# Number of normals to a parabola from a given point

I know that from any point a maximum of three normals could be drawn to a parabola because the equation of normal is cubic. But I want to know the condition on the point for the number of normals

• In two dimensions, there are only two normal vectors to a parabola at any given point. In three dimensions, there are infinitely many normal vectors to a parabola at any given point... Perhaps I am misunderstanding the question. – pseudoeuclidean Feb 7 '17 at 18:42
• No buddy I'm talking about normals being drawn on a parabola from any point (not necessarily on the parabola) – Palash gupta Feb 7 '17 at 18:45
• I see. You mean to say "normals drawn from a parabola that contain a given point." Interesting query. What have you tried so far? – pseudoeuclidean Feb 7 '17 at 18:49
• From that point three normals can't be drawn – Palash gupta Feb 8 '17 at 2:15
• Yup it seems good – Palash gupta Feb 8 '17 at 2:25

## 3 Answers

If $(p_x,p_y)$ are the coordinates of a point off the parabola and we'd like the line from $(p_x,p_y)$ to the point $(x,x^2)$ on the parabola to be normal to the parabola, then we need:

$$\begin{pmatrix}p_x \\ p_y\end{pmatrix} = \begin{pmatrix}x \\ x^2\end{pmatrix} + t \begin{pmatrix}-2x \\ 1\end{pmatrix}.$$

This defines a pair of equation from which we can eliminate $x$ to obtain a cubic in $t$:

$$0 = 4t^3 - 4(p_y+1)t^2 + (4 p_y+1) t + p_x^2 - p_y = 0$$

The discriminant of a cubic equation tells how many roots there are:

$$0 = ax^3+bx^2+cx+d\\ \Delta=18abcd-4b^{3}d+b^{2}c^{2}-4ac^{3}-27a^{2}d^{2}$$

Then $\Delta > 0$ corresponds to 3 real roots, $\Delta < 0$ to 1 real root and 2 complex roots, and $\Delta = 0$ to multiple root with all roots real.

I don't know for the case $\Delta = 0$ whether there are two distinct roots (one with multiplicity 2) or one root with multiplicity 3. Maybe both could occur.

I plotted the sign of the discriminant, with the parabola and a grid of unit size overlayed. The grey regions correspond to positive discriminant (3 real roots), white regions to negative discriminant (1 real root).

Here is the GLSL source code, for use with Fragmentarium:

#include "Progressive2D.frag"

vec3 color(vec2 p)
{
float s = length(vec4(dFdx(p), dFdy(p)));
if (p.y - s < p.x * p.x && p.x * p.x < p.y + s) return vec3(0.0);
if (abs(mod(p.x + 0.5, 1.0) -0.5) < 0.5 * s) return vec3(0.5);
if (abs(mod(p.y + 0.5, 1.0) -0.5) < 0.5 * s) return vec3(0.5);
if ((abs(p.x) - s) * (abs(p.x) - s) < p.y &&
p.y < (abs(p.x) + s) * (abs(p.x) + s)) return vec3(0.0);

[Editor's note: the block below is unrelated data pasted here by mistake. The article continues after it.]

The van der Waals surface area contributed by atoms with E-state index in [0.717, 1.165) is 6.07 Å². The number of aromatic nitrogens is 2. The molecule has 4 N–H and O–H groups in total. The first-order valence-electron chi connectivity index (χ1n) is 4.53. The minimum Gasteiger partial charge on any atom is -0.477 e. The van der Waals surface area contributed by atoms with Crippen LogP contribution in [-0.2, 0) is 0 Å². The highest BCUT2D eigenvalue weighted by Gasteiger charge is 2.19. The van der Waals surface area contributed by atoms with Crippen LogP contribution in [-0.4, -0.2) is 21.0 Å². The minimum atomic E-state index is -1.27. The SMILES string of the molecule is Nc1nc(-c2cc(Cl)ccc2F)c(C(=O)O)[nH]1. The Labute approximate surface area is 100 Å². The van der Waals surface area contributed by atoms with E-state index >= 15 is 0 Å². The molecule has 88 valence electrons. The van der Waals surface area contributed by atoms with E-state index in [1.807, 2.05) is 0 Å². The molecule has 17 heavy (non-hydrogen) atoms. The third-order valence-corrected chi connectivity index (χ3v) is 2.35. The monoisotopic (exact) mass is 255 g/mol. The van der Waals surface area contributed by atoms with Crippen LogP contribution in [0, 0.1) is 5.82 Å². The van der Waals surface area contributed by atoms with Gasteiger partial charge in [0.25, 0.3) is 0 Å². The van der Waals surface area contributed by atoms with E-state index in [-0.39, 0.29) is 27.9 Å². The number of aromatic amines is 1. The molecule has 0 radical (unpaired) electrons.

float a = 4.0;
float b = -4.0 * (p.y + 1.0);
float c = 4.0 * p.y + 1.0;
float d = p.x * p.x - p.y;
float discriminant
= 18.0 * a * b * c * d
- 4.0 * b * b * b * d
+ b * b * c * c
- 4.0 * a * c * c * c
- 27.0 * a * a * d * d;
if (discriminant > 0.0) return vec3(0.7);
if (discriminant < 0.0) return vec3(1.0);
return vec3(0.2);
}

• I like this answer a lot but had to think the first bit through to follow it. I hope you don't mind my edit. Also, I believe that there's one normal at the cusp and two normals elsewhere. I'm going to post an answer illustrating what the normals look like – Mark McClure Feb 8 '17 at 4:11
• When you are on the boundary curve, called the absolute off the parabola, you could get either two roots with one doubly degenerate, or one trippy degenerate root. The latter occurs when you choose the sharp tip or cusp of the evolute; elsewhere along that curve you get two roots with one doubly degenerate. The degenerate normal in this latter case is always the one that crosses the axis. – Oscar Lanzi May 25 at 15:19

Claude's technique can be extended slightly to find the the points and normal lines given a particular point off of the parabola. Using this, I obtained an animation of some of the normals.

Only two perpendicular tangents can be drawn from a point P on a parabola directrix ( standard result, need not be again proved). Taking this as given we complete the rectangle by drawing parallels to arrive at a unique opposite point inside point Q ... from which we conclude accordingly only 2 unique normals can be drawn from an arbitrary but inside point like Q.

• there is a third normal to the parabola (heading to the right) from your point marked Q, see mathr.co.uk/tmp/ZdYXF-mod.png its existence can be seen from the marked right hand normal crossing above Q, from the normal line moving below Q as x increases, and from the smoothness of the parabola – Claude Feb 7 '17 at 21:02
• @Claude I have more carefully drawn it by Geogebra. Only two normals in this particular case.as at first stated, no third point. – Narasimham Feb 7 '17 at 22:28
• @Narasinham your new diagram has $Q$ at around $(-0.7, -2.7)$, your old diagram had $Q$ at around $(-1.1, -3.7)$. – Claude Feb 7 '17 at 23:17
• This is just wrong. – Mark McClure Feb 8 '17 at 4:12
• Agreed clearly wrong. I fail to "properly" connect it to the third possibility, shall delete until it is found. – Narasimham Feb 8 '17 at 13:28